Divided World: China’s Land Tenure System and Implication to Foreign Investment in China

Dong-A Journal of International Business Transaction Law, Spring 2010

Dong-A University School of Law and Institute for Legal Studies Research Series

46 Pages Posted: 25 Aug 2010

See all articles by Ruoying Chen

Ruoying Chen

Peking University Law School; University of Chicago - Law School

Date Written: March 25, 2010

Abstract

This article reviews China’s land tenure system, which is featured with differential treatment of rural and urban citizens with respect to three types of land tenure: urban land tenure, arable land tenure and rural residential land tenure. With the urban residents fully participated in the market economy started in early 1980’s in China, rural residents in China are far left behind in terms of entitlement to property protection in land tenure. These differential treatments are analyzed along two dimensions that are central to any discussion of property in land: rules on possession and restrictions on alienability. Applying economic theories about property in land and collective decision making, each dimension of the three regimes were analyzed. While most current scholarship recognized such a difference, they did not distinguish legal rules for, arable land tenure, on one hand, and rural residential land, on the other. This article therefore fills a gap in providing an economic analysis of the legal regime for rural residential land as separate from arable land tenure. Going beyond the institutional details of the legal and regulatory land regime, this paper addressed the economic development in China that has shaped such divided legal regimes and caused tension between the current law and changed economic and social circumstances. Instead of treating the land regimes as a domestic issue, this paper concluded with two implications of such divided legal regimes over foreign investment in China. The first implication focuses on the function of land tenure as a critical, if not the single most important, input to foreign direct investment in China. The second implication meanwhile addresses how the legal regimes would affect the prospect of foreign banks in China’s rural economy.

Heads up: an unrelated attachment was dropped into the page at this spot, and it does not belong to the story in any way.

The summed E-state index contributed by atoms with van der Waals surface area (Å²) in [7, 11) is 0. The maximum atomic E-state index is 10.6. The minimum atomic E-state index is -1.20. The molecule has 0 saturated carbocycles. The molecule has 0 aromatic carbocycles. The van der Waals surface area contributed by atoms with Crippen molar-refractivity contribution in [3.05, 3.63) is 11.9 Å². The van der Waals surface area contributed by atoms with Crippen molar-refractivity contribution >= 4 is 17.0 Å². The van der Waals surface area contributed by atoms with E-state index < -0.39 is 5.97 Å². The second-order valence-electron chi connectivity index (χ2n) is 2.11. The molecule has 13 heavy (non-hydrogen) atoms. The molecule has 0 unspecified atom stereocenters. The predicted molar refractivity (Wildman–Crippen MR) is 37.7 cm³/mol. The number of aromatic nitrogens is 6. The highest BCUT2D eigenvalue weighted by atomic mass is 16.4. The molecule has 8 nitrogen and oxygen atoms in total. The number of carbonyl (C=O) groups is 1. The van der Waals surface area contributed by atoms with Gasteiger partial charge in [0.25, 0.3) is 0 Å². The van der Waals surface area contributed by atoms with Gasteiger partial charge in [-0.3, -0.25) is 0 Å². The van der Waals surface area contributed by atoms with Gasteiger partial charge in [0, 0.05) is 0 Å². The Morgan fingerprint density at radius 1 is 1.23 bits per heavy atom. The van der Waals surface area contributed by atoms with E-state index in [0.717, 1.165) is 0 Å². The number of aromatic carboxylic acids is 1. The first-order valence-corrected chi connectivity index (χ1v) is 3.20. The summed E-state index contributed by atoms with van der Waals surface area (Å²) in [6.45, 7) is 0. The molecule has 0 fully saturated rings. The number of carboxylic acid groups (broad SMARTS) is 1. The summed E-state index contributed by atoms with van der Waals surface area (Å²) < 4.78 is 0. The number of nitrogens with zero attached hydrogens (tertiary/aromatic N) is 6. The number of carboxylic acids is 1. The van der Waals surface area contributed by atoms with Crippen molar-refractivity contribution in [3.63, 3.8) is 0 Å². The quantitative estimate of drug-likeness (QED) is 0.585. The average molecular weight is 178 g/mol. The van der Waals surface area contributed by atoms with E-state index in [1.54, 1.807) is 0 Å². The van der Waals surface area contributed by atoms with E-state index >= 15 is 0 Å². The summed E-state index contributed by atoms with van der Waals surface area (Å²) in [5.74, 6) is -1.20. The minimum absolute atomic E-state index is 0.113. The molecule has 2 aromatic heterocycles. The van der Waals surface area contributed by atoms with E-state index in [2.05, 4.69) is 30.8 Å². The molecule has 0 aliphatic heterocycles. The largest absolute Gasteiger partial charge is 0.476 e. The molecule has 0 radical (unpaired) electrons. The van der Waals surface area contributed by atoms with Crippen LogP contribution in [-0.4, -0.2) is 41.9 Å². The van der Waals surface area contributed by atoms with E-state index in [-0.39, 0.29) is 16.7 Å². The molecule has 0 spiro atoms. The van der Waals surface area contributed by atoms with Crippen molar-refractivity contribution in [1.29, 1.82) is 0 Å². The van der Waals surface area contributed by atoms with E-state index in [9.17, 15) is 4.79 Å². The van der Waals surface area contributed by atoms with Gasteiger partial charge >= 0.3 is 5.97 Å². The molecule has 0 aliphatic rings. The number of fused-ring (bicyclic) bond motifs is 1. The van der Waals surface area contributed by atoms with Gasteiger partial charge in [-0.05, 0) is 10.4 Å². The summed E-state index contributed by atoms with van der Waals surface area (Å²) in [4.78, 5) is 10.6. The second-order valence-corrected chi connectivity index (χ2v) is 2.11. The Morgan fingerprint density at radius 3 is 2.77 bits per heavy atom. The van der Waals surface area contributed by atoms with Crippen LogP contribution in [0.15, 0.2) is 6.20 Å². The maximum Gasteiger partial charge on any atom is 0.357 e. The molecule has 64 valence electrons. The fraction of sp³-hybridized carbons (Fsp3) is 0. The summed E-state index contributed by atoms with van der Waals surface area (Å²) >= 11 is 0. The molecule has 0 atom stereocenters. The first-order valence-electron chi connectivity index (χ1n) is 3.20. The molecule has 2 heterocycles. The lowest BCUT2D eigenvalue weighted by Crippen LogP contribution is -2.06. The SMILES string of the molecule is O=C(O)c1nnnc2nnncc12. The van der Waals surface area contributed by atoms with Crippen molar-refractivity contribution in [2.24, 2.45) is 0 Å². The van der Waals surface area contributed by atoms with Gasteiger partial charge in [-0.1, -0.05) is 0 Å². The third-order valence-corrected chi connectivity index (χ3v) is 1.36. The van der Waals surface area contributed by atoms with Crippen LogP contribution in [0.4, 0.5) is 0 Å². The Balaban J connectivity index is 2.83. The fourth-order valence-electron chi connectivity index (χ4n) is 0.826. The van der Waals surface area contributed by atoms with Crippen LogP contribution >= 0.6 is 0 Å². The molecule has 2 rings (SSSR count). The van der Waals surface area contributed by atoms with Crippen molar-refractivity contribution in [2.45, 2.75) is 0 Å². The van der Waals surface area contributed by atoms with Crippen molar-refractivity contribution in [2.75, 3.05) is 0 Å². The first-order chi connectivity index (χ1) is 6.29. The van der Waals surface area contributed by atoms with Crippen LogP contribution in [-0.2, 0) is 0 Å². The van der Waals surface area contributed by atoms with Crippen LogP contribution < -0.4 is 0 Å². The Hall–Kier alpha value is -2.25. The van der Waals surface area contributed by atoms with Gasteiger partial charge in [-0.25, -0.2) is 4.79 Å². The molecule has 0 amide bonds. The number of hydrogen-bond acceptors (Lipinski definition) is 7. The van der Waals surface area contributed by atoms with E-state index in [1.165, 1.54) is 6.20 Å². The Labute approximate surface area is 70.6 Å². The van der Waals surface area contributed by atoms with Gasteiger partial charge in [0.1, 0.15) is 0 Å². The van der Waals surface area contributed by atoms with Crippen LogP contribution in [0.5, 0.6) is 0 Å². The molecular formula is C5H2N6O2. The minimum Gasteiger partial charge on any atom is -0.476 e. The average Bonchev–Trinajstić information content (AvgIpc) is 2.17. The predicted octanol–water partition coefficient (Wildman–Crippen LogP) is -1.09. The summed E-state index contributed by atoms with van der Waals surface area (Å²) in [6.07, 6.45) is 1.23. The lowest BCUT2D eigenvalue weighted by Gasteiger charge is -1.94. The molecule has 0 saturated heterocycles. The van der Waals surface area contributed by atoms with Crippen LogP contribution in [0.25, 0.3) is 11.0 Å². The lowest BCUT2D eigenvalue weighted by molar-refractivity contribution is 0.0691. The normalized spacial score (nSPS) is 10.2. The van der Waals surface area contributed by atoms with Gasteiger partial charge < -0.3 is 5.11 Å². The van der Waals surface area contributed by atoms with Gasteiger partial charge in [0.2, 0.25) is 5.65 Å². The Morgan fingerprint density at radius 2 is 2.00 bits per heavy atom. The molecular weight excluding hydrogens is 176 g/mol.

Keywords: land tenure in China, property law in China, foreign direct

JEL Classification: Q15, P32, P21, D23, D78, F21, H20, H30, H72, H77, K00, K11, N35, N45, N55

Suggested Citation

Chen, Ruoying, Divided World: China’s Land Tenure System and Implication to Foreign Investment in China (March 25, 2010). Dong-A Journal of International Business Transaction Law, Spring 2010. Available at SSRN: https://ssrn.com/abstract=1665175

Ruoying Chen (Contact Author)

Peking University Law School ( email )

5 Yiheyuan Road
Haidian District
Beijing, Beijing 100871
China

University of Chicago - Law School ( email )

1111 E. 60th St.
Chicago, IL 60637
United States

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